[53]. According to Dr. Rickard (Ari) Levitt-Sawyer, “The Rabbinical process of converting to Judaism (a tradition not supported by Scripture) which has been practiced since well before Yeshua’s time consists of taking a Hebrew name, circumcision (for men), offering a sacrifice in the Temple (one obviously can’t do that part without a Temple), and immersion (tevilah) in a mikvah (container of “living water”). The proselyte enters the mikvah as a goy (Gentile), and emerges as a Jew. Since the inception of this practice, the Jews have called this process being “born again” (as a Jew). Is is no wonder that Nakdimon (Nicodemus) was confused (John 3:4) when Yeshua told him that he must be “born again.” He was already a Jew, a member of the Jewish supreme court! How was it possible for him to be “converted” to Judaism? Yeshua must obviously have been referring to something else, but how can a man re-enter the womb? So what was Yeshua talking about?” Dr. Rickard (Ari) Levitt-Sawyer, Center for Messianic Learning, https://messianic-learning.com/faq/baptism_and_betrothal.html, June 22, 2021.
[54]. Pope Pius XII. “Mystici Corporis Christi,” n.7, Libreria Editrice Vaticana, June 29, 1943. http://www.catholicsociety.com/documents/pius_xii_encyclicals/Mystici_corporis_christi.pdf.
[55]. Pope Pius XII. “Mystici Corporis Christi,” n. 26.
[56]. Hildegard, Scivias, 317.
[57]. Blessed Archbishop Fulton J. Sheen, The Mystical Body of Christ, Ave Maria Press, Kindle Edition, Locations 177-184; p. 42, 47.
[58]. CCC 460, quoting St. Athanasius, De Incarnatione (“On the Incarnation”), 54:3.
[59]. Sheen, The Mystical Body of Christ, Loc. 108.
[60]. Sheen, The Mystical Body of Christ, pp. 23-24.
[61]. Sheen, The Mystical Body of Christ, p. 24-25.
[62]. Sheen, The Mystical Body of Christ, p. 54-56.
[63]. Larry Chapp PhD, “Paradox and mystery reclaimed: A review of Henri de Lubac’s The Church,” Catholic World Report, https://www.catholicworldreport.com/2022/07/31/paradox-and-mystery-reclaimed-and-proclaimed-a-review-of-de-lubacs-the-church/#:~:text=The%20guiding%20light,friend%20is%20God, July 31, 2022, (accessed 08/05/2022).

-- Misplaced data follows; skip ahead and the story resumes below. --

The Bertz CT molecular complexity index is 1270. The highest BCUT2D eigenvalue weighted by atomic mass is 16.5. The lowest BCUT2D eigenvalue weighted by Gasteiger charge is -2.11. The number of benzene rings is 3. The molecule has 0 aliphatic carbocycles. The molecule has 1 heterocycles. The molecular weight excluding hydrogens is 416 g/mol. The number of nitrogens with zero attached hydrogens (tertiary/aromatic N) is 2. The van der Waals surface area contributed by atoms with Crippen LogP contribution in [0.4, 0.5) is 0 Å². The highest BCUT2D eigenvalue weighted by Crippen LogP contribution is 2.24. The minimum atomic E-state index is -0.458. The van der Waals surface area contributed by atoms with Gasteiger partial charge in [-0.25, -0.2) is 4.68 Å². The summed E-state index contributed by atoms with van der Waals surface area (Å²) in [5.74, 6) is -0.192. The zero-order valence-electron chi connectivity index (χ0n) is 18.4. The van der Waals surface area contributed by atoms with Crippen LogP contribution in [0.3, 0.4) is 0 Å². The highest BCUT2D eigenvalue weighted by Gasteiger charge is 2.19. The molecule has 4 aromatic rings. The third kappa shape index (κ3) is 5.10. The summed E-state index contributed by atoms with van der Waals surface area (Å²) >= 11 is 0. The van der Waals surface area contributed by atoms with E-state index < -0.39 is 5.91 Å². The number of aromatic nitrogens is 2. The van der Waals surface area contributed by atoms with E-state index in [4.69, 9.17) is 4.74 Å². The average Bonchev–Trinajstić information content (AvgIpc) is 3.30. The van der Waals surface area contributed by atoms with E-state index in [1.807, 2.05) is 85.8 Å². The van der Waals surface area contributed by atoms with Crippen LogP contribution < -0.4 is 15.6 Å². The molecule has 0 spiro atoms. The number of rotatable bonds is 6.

[64]. Scott Hahn, The Lamb's Supper (p. 30-31), The Crown Publishing Group, Kindle Edition.
[65]. Brian Pizzalato, “Adam: High priest of humanity,” Catholic News Agency, https://www.catholicnewsagency.com/resource/55702/adam-high-priest-of-humanity, (Accessed 7/03/2022).
[66]. Henri Leclercq, “Adam in Early Christian Liturgy and Literature.” The Catholic Encyclopedia. Vol. 1. (New York: Robert Appleton Company, 1907), 1 Jul. 2022, https://www.newadvent.org/cathen/01132a.htm.
[67]. Henri Leclercq, “Adam in Early Christian Liturgy and Literature.” The Catholic Encyclopedia, https://www.newadvent.org/cathen/01132a.htm.
[68]. Henri Leclercq, “Adam in Early Christian Liturgy and Literature.” https://www.newadvent.org/cathen/01132a.htm.
[69]. Henri Leclercq, “Adam in Early Christian Liturgy and Literature.” https://www.newadvent.org/cathen/01132a.htm.
[70]. John Corbett, “Bethel,” The Catholic Encyclopedia. Vol. 2. (New York: Robert Appleton Company, 1907), from https://www.newadvent.org/cathen/02532d.htm, (accessed August 10, 2011).
[71]. Hildegard, Scivias, 381.
[72]. Cyprian, “Treatise 12,” Book 1, n. 15.
[73]. Hildegard, Scivias, 380.
[74]. Catherine of Siena, The Dialogue, 67.
[75]. Revelations also makes prominent and multiple mentions of the tree of life. Briefly, Rev. 2:7 (tree is in paradise), 22:1-3 (River of living water, tree of life, and Heavenly city, i.e., Jerusalem); 22:14 (baptized and sinless can eat of the fruit of the tree of life and enter the heavenly city by the gate. Catherine of Siena specifically links the gate of truth with Truth incarnate (the embodied Son of God). She tells us the Father is one with this gate. When we go through this gate, we find ourselves in the Father. Not just close to the Father — but IN the Father. [Catherine of Siena, The Dialogue, 67.])